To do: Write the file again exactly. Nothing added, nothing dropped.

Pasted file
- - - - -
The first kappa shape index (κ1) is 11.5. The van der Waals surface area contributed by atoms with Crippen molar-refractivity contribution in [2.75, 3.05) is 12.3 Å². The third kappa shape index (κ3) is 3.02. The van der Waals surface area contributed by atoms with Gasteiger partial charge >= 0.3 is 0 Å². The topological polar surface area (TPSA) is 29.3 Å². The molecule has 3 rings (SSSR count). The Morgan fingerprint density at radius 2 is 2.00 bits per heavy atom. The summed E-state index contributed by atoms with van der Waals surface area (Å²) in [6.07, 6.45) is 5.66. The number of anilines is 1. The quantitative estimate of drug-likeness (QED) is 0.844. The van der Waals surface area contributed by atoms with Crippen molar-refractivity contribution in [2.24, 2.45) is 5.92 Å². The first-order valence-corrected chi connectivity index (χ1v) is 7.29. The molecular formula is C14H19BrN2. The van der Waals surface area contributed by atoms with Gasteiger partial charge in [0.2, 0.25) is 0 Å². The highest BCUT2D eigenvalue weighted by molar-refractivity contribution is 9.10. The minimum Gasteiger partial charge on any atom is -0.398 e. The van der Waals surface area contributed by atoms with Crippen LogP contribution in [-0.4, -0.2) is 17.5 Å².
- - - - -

The first kappa shape index (κ1) is 11.5. The van der Waals surface area contributed by atoms with Crippen molar-refractivity contribution in [2.75, 3.05) is 12.3 Å². The third kappa shape index (κ3) is 3.02. The van der Waals surface area contributed by atoms with Gasteiger partial charge >= 0.3 is 0 Å². The topological polar surface area (TPSA) is 29.3 Å². The molecule has 3 rings (SSSR count). The Morgan fingerprint density at radius 2 is 2.00 bits per heavy atom. The summed E-state index contributed by atoms with van der Waals surface area (Å²) in [6.07, 6.45) is 5.66. The number of anilines is 1. The quantitative estimate of drug-likeness (QED) is 0.844. The van der Waals surface area contributed by atoms with Crippen molar-refractivity contribution in [2.24, 2.45) is 5.92 Å². The first-order valence-corrected chi connectivity index (χ1v) is 7.29. The molecular formula is C14H19BrN2. The van der Waals surface area contributed by atoms with Gasteiger partial charge in [0.2, 0.25) is 0 Å². The highest BCUT2D eigenvalue weighted by molar-refractivity contribution is 9.10. The minimum Gasteiger partial charge on any atom is -0.398 e. The van der Waals surface area contributed by atoms with Crippen LogP contribution in [-0.4, -0.2) is 17.5 Å².